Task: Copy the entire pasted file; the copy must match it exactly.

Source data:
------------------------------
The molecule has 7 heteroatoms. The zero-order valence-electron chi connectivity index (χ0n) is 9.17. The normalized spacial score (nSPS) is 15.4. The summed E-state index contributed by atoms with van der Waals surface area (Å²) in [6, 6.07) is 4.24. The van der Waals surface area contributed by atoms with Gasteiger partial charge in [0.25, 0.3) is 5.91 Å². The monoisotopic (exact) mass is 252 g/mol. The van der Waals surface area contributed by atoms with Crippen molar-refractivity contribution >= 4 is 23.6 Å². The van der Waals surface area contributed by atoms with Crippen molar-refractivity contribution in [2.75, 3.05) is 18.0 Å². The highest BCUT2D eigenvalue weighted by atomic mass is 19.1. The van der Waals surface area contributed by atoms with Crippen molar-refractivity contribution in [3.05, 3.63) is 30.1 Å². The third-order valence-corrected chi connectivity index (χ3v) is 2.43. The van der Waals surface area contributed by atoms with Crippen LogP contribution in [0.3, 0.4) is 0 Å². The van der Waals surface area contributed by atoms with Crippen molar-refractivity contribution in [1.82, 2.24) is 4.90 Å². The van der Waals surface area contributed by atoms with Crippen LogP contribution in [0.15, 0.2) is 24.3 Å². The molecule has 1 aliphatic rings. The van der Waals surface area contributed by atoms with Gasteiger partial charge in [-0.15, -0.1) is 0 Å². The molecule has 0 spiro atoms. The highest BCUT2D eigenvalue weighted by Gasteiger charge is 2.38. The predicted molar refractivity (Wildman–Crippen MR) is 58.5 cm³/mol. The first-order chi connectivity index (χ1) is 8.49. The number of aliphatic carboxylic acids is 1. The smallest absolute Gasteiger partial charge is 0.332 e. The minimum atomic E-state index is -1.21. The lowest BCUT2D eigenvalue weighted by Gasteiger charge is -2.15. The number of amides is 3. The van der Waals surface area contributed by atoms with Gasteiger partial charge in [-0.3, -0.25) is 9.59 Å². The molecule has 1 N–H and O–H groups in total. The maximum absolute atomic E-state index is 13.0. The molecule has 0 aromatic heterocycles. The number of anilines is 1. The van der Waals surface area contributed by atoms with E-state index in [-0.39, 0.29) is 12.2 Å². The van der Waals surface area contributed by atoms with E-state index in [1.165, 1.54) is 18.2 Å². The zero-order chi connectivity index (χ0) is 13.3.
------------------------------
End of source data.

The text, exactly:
The molecule has 7 heteroatoms. The zero-order valence-electron chi connectivity index (χ0n) is 9.17. The normalized spacial score (nSPS) is 15.4. The summed E-state index contributed by atoms with van der Waals surface area (Å²) in [6, 6.07) is 4.24. The van der Waals surface area contributed by atoms with Gasteiger partial charge in [0.25, 0.3) is 5.91 Å². The monoisotopic (exact) mass is 252 g/mol. The van der Waals surface area contributed by atoms with Crippen molar-refractivity contribution >= 4 is 23.6 Å². The van der Waals surface area contributed by atoms with Crippen molar-refractivity contribution in [2.75, 3.05) is 18.0 Å². The highest BCUT2D eigenvalue weighted by atomic mass is 19.1. The van der Waals surface area contributed by atoms with Crippen molar-refractivity contribution in [3.05, 3.63) is 30.1 Å². The third-order valence-corrected chi connectivity index (χ3v) is 2.43. The van der Waals surface area contributed by atoms with Crippen LogP contribution in [0.3, 0.4) is 0 Å². The van der Waals surface area contributed by atoms with Crippen molar-refractivity contribution in [1.82, 2.24) is 4.90 Å². The van der Waals surface area contributed by atoms with Crippen LogP contribution in [0.15, 0.2) is 24.3 Å². The molecule has 1 aliphatic rings. The van der Waals surface area contributed by atoms with Gasteiger partial charge in [-0.15, -0.1) is 0 Å². The molecule has 0 spiro atoms. The highest BCUT2D eigenvalue weighted by Gasteiger charge is 2.38. The predicted molar refractivity (Wildman–Crippen MR) is 58.5 cm³/mol. The first-order chi connectivity index (χ1) is 8.49. The number of aliphatic carboxylic acids is 1. The smallest absolute Gasteiger partial charge is 0.332 e. The minimum atomic E-state index is -1.21. The lowest BCUT2D eigenvalue weighted by Gasteiger charge is -2.15. The number of amides is 3. The van der Waals surface area contributed by atoms with Gasteiger partial charge in [-0.3, -0.25) is 9.59 Å². The molecule has 1 N–H and O–H groups in total. The maximum absolute atomic E-state index is 13.0. The molecule has 0 aromatic heterocycles. The number of anilines is 1. The van der Waals surface area contributed by atoms with E-state index in [-0.39, 0.29) is 12.2 Å². The van der Waals surface area contributed by atoms with E-state index in [1.165, 1.54) is 18.2 Å². The zero-order chi connectivity index (χ0) is 13.3.